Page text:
2021 Trial Garden Blog By Veronica Sliva
Though it is midsummer I’d say it feels more like “mid-rain”. Every day for the past month it seems we have been in a constant state of not will it or won’t it rain, but what time of day will it start. My garden has been very soggy a lot of the time. It’s been a couple of weeks since I last visited the TBG, and I wondered if the gardens in the trial beds were as waterlogged as mine. The answer is no…to my surprise. Everything there is ticking along on schedule with no sign of too wet conditions.
Too Much of a Good Thing?
This got me wondering if I have overloaded my soil with moisture-retentive amendments? In spring I added a lot of mushroom compost to my containers and garden beds. For the first time in years, my annuals aren’t doing very well at all. Perhaps I overdid the mushroom compost? I have been gardening for a very long time, but mushroom compost is new to me. In retrospect when I was working the compost in, there was a certain unpleasant barnyard fragrance emitting from it. Maybe it was not rotted enough?
After visiting the TBG, I turned to an article by Robert Pavlis, a Guelph Master Gardener who specializes in soil science. With interest I read his article entitled Too Much Compost – Is it Poisoning your Garden and found it very enlightening. It seems that there can be too much of a good thing for the garden. No more mushroom compost for me next year!
In spring when the gardeners were planting zinnias under some shrubs in front of the greenhouse, I thought there must be a mistake. Who plants zinnias in a shady location? “No mistake”, one of the volunteers told me, “They are supposed to be here”. Hmm, I thought, I have always thought of zinnias as sun-loving plants and was sceptical they would grow well in that spot. I have since changed my tune. It’s true, zinnias do grow and flower best in full sun. But they can bloom in part shade too. The zinnia varieties planted in the trial garden are called Zesty™, and they are looking very happy blooming away in that spot. These vigorous plants will reach 46 – 61cm (18 – 24 inches) high and will be just as wide by the end of the season. As a bonus, zinnias are known to attract butterflies. If you have a spot that is partly shady and needs a colour lift, maybe zinnias will work for you too.
Uncommon Potato Vines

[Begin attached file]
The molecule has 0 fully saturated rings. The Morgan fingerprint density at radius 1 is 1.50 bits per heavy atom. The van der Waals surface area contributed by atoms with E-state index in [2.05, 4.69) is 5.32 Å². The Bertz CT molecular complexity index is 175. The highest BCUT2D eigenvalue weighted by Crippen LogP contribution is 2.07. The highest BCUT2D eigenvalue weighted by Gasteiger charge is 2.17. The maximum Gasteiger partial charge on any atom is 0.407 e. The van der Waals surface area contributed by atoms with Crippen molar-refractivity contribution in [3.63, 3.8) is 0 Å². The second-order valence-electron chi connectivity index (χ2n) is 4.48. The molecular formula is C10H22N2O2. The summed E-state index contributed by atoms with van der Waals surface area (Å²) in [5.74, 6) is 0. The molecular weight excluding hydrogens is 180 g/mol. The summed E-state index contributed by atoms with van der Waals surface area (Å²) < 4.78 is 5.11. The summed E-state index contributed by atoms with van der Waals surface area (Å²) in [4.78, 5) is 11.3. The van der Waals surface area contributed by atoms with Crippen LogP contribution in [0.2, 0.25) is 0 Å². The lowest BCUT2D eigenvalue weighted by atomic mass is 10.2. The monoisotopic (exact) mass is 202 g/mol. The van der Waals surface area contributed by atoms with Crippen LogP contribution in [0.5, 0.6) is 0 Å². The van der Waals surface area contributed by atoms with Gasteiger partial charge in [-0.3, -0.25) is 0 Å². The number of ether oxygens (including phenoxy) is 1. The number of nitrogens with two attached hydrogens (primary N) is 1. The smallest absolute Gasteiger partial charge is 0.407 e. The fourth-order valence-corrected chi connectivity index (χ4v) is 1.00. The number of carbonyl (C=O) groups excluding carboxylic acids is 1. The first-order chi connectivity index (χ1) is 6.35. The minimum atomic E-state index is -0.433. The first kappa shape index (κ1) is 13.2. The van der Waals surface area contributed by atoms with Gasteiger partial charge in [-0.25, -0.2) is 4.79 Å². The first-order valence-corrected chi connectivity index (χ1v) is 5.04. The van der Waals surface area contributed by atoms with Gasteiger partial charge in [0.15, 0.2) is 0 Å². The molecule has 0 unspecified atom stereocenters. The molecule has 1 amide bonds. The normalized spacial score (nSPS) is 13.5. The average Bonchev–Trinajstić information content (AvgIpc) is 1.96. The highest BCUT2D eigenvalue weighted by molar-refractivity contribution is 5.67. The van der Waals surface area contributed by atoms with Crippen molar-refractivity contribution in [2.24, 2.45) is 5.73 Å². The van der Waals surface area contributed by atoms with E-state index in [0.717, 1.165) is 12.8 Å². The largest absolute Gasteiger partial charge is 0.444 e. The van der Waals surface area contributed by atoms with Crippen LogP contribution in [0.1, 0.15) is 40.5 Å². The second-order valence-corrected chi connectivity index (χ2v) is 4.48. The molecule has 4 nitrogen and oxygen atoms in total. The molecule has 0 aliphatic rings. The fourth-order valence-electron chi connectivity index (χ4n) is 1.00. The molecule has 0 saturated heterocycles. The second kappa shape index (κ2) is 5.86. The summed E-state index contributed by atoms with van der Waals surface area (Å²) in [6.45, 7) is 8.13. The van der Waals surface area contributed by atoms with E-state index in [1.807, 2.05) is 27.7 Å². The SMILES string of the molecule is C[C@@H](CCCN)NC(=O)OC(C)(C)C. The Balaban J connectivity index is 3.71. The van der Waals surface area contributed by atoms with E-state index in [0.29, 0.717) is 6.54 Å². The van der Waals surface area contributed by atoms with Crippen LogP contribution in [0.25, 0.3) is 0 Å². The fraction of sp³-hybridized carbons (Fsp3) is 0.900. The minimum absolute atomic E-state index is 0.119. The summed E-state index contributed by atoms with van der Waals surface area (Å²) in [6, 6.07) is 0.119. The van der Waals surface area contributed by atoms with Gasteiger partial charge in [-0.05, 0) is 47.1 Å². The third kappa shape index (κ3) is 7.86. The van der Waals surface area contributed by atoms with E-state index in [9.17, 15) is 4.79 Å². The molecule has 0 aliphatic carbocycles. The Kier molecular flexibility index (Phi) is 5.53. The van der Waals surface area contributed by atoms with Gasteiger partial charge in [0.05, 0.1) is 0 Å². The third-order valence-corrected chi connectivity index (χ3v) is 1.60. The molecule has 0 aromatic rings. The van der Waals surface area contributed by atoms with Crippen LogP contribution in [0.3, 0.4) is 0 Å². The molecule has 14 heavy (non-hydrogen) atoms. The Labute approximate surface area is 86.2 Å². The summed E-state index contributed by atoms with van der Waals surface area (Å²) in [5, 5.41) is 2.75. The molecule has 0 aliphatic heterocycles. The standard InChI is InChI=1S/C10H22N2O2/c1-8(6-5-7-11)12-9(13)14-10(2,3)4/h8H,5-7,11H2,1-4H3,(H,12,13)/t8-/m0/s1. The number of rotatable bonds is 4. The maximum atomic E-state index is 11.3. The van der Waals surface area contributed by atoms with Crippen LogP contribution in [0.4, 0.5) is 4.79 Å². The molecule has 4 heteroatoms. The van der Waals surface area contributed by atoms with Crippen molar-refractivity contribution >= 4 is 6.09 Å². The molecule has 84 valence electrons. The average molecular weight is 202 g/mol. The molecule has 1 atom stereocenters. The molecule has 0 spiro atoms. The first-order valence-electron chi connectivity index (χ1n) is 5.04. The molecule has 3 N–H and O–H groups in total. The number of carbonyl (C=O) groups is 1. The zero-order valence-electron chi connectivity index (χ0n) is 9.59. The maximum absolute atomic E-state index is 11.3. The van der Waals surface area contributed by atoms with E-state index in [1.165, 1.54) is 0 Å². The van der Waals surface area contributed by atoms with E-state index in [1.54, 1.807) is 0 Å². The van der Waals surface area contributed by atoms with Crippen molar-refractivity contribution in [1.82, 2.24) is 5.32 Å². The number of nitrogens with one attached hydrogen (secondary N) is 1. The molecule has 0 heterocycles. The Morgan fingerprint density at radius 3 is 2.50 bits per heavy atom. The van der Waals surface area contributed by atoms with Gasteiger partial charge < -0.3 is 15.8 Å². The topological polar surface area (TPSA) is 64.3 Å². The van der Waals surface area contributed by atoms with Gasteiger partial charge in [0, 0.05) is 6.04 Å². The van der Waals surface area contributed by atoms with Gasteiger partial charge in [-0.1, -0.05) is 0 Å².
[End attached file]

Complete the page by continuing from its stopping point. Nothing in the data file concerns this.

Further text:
Commonly called potato vines, the Ipomoeas in the raised beds in the old veggie garden, have so far not impressed me much. They seemed slow to get started. But this week these climbers are calling out for attention. The variety is called SolarTower™ Ipomoea and is the first-ever self-climbing Ipomoea (you don’t have to tie it up). Once it gets going it very quickly fills in a fence. The trial garden is planted with both SolarTower™ Ipomoea Lime and SolarTower™ Ipomoea Black. This contrasting colour combination is going to make a stunning backdrop when combined with the Sunny™ Lemon Star Thunbergias, (also called Black-Eyed Susan Vine) that are just starting to bloom.
Once considered old-fashioned, dahlias are fast becoming a “must-have” in the most fashionable of gardens. The dahlias featured in the trial beds in front of the greenhouse (known as the Victory Garden) area are not the fussy dinner plate types, but rather carefree plants that bloom continuously all season long without a lot of bother. The plants are loaded with blooms and promise to be a riot of colour in the next few weeks.
Texture Around the TBG
At this time of year when the blooming plants take centre stage, we sometimes forget to look at the and textures and contrasts provided by trees and shrubs. The nuances in tints, tones and shades of green without the distraction of other colours is very restful and calming…something we can all use these days. I particularly love the area near the water channel in the garden hall courtyard behind the main building. Throughout the gardens, you will find lovely combinations of shrubs and trees that together create a soothing palette of subtle tones and interesting textures. The plantings are a culmination of years of expertise by very skilled TBG gardeners past and present and are an example of what can be achieved.